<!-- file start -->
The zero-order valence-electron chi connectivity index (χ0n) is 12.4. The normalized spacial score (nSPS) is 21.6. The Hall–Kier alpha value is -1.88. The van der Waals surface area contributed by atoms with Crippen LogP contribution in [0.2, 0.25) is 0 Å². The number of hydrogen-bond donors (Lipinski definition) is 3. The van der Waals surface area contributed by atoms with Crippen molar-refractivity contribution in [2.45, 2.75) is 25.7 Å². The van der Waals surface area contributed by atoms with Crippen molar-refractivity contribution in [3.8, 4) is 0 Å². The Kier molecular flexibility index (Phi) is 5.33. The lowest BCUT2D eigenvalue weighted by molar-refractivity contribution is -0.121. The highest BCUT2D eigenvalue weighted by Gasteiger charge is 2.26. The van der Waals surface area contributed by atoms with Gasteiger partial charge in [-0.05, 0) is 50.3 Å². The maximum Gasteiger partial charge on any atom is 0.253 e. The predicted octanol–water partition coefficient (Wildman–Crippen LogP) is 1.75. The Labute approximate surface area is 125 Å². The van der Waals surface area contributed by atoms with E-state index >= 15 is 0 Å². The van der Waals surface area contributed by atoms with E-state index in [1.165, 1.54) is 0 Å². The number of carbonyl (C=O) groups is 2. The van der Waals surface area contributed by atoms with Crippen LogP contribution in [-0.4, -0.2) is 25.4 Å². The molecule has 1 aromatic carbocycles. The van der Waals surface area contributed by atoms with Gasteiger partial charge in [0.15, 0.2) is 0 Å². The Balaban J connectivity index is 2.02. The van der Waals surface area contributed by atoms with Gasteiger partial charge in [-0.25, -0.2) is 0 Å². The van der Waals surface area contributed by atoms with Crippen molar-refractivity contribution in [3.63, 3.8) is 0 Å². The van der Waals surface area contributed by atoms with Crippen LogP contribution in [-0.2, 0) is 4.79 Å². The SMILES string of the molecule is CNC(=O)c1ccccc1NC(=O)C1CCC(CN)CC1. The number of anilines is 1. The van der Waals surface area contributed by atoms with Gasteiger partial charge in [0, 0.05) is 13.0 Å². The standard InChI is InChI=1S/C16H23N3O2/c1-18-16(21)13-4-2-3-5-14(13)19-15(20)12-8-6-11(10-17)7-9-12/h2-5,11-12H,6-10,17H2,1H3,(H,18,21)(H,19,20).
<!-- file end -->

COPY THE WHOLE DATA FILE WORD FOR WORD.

The zero-order valence-electron chi connectivity index (χ0n) is 12.4. The normalized spacial score (nSPS) is 21.6. The Hall–Kier alpha value is -1.88. The van der Waals surface area contributed by atoms with Crippen LogP contribution in [0.2, 0.25) is 0 Å². The number of hydrogen-bond donors (Lipinski definition) is 3. The van der Waals surface area contributed by atoms with Crippen molar-refractivity contribution in [2.45, 2.75) is 25.7 Å². The van der Waals surface area contributed by atoms with Crippen molar-refractivity contribution in [3.8, 4) is 0 Å². The Kier molecular flexibility index (Phi) is 5.33. The lowest BCUT2D eigenvalue weighted by molar-refractivity contribution is -0.121. The highest BCUT2D eigenvalue weighted by Gasteiger charge is 2.26. The van der Waals surface area contributed by atoms with Gasteiger partial charge in [-0.05, 0) is 50.3 Å². The maximum Gasteiger partial charge on any atom is 0.253 e. The predicted octanol–water partition coefficient (Wildman–Crippen LogP) is 1.75. The Labute approximate surface area is 125 Å². The van der Waals surface area contributed by atoms with E-state index >= 15 is 0 Å². The van der Waals surface area contributed by atoms with E-state index in [1.165, 1.54) is 0 Å². The number of carbonyl (C=O) groups is 2. The van der Waals surface area contributed by atoms with Crippen LogP contribution in [-0.4, -0.2) is 25.4 Å². The molecule has 1 aromatic carbocycles. The van der Waals surface area contributed by atoms with Gasteiger partial charge in [0.15, 0.2) is 0 Å². The Balaban J connectivity index is 2.02. The van der Waals surface area contributed by atoms with Gasteiger partial charge in [-0.25, -0.2) is 0 Å². The van der Waals surface area contributed by atoms with Crippen molar-refractivity contribution in [3.63, 3.8) is 0 Å². The van der Waals surface area contributed by atoms with Crippen LogP contribution in [-0.2, 0) is 4.79 Å². The SMILES string of the molecule is CNC(=O)c1ccccc1NC(=O)C1CCC(CN)CC1. The number of anilines is 1. The van der Waals surface area contributed by atoms with Gasteiger partial charge in [0, 0.05) is 13.0 Å². The standard InChI is InChI=1S/C16H23N3O2/c1-18-16(21)13-4-2-3-5-14(13)19-15(20)12-8-6-11(10-17)7-9-12/h2-5,11-12H,6-10,17H2,1H3,(H,18,21)(H,19,20).